Skip to main content

UK accused of trying to suppress criticism of UAE role in Sudan war

London reportedly told African diplomats to refrain from condemning Abu Dhabi, which has long been accused of aiding the RSF paramilitary group
A fighter loyal to Sudan's army chief Abdel Fattah al-Burhan holds up a weapon backdropped by the minaret of a mosque, in the southeastern Gedaref state on 27 May 2024 (AFP)
A fighter loyal to Sudan's army chief Abdel Fattah al-Burhan holds up a weapon backdropped by the minaret of a mosque, in the southeastern Gedaref state on 27 May 2024 (AFP)

UK officials tried to suppress criticism of the United Arab Emirates' alleged role in the war in Sudan, according to sources cited by the Guardian in a report on Monday. 

The UAE has long been accused of supporting the Rapid Support Forces (RSF), the paramilitary group which has been at war with Sudan's armed forces since hostilities broke out in April last year. Abu Dhabi denies the accusation. 

MEE has reported on the network of supply lines that exist to funnel arms and other goods from the UAE to the RSF, via allied groups and governments in Libya, Chad and the Central African Republic (CAR).

Yonah Diamond, a legal counsel at the Raoul Wallenberg Centre for Human Rights, told the Guardian that informal talks were held in Ethiopia exploring possible legal action against the UAE for its role in Sudan.

During the discussions, Diamond was told by sources that the UK was actively dissuading African diplomats from criticising Abu Dhabi. 

Stay informed with MEE's newsletters

Sign up to get the latest alerts, insights and analysis, starting with Turkey Unpacked


"They told me that the UK was discouraging states from criticising the UAE," Diamond said. "We were looking to build support for a civilian protection mechanism [in Darfur] and moves to hold the UAE accountable in the international court of justice or elsewhere in the region."

The UK Foreign Office denied the claims. A spokesperson said: "These accusations are categorically untrue. The UK is using its diplomatic influence to support efforts for a durable peace."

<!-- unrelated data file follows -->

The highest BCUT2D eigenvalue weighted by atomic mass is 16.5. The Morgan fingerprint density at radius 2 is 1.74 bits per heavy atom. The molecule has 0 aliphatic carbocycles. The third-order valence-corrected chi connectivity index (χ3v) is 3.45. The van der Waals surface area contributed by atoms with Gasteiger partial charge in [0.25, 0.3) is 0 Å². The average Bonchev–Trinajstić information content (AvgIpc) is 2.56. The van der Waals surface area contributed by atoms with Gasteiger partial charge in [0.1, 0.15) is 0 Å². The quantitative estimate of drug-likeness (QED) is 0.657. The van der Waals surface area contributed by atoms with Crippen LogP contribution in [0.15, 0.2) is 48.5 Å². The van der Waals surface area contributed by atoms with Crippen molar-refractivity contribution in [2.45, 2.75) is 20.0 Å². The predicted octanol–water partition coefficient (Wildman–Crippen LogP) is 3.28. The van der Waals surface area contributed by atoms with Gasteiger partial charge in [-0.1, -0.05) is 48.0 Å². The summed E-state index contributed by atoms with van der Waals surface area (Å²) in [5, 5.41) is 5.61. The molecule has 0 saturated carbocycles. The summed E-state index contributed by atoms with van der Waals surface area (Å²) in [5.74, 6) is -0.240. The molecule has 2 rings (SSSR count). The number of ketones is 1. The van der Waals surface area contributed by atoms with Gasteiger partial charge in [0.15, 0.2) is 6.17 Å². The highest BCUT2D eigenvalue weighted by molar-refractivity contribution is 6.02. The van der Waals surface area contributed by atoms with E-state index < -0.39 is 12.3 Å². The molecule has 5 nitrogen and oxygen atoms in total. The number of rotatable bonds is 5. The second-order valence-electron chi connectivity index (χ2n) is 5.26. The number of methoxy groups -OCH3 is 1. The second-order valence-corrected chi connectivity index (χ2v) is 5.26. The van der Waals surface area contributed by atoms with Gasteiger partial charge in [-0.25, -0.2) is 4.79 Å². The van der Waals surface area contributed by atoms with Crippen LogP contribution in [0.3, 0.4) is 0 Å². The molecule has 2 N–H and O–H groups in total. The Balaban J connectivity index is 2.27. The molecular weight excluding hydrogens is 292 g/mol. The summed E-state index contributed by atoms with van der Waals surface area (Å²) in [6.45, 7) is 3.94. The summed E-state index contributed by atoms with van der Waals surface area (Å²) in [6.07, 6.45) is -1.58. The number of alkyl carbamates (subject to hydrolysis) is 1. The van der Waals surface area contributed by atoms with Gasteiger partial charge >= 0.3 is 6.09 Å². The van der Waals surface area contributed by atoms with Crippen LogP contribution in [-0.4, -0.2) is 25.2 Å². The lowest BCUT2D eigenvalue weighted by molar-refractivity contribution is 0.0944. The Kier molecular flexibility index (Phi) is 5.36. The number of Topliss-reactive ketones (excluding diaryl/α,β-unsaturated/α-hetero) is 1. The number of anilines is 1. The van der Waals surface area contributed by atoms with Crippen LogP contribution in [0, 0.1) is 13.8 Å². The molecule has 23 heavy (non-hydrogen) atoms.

For several weeks, the RSF has surrounded El-Fasher, the state capital of North Darfur, leaving no clear escape routes for civilians. 

It is the only city in western Sudan's Darfur region in the hands of Sudan's army. Commentators have warned that el-Fasher could become a "kill box" in the event of a major attack on the city by the RSF. 

'Clear and convincing evidence'

report released in mid-April by the Raoul Wallenberg Centre concluded that a genocide was taking place against non-Arab groups in Darfur, at the hands of the RSF and allied militias. 

It stated that there was "clear and convincing evidence" that Sudan, the UAE, Libya, Chad, the CAR and Russia, via the actions of the Wagner Group, were "complicit in the genocide". 

The UAE has repeatedly denied providing military support to the RSF, and last week clashed with Khartoum at the United Nations Security Council. 

Sudan war: Darfur faces its own 'Srebrenica' as el-Fasher fighting intensifies
Read More »

Al-Harith Idriss Al-Harith Mohamed, Sudan's ambassador to the UN, said: "The military aggression launched by the Rapid Support militia, supported with weapons by the Emirates, is deliberately and systematically targeting the villages and cities."

UAE ambassador to the UN Mohamed Abushahab said his Sudanese counterpart had made "ludicrous" and false allegations designed to distract from "grave violations that are happening on the ground".

"You should stop grandstanding in international fora such as this and instead take responsibility for ending the conflict you started," Abushahab added. 

The UK is currently the "penholder" at the UN Security Council on Sudan, and therefore leads the council's activities on the country. 

In late April, the UAE cancelled a number of meetings with UK ministers over the issue of the war in Sudan. 

According to a report in The Times on Sunday, four UK ministerial meetings were cancelled by the Emiratis, who were reportedly angered by the British not jumping to the UAE's defence after it was accused at the Security Council of aiding the RSF. 

Last month, the UK's deputy prime minister made a secret trip to the UAE to repair ties with the Gulf country, after months of rising tensions. 

A source close to talks between the two countries told the Financial Times that Emirati officials felt like the country had become a "punching bag" for British politicians attempting to appear tough domestically. 

Middle East Eye delivers independent and unrivalled coverage and analysis of the Middle East, North Africa and beyond. To learn more about republishing this content and the associated fees, please fill out this form. More about MEE can be found here.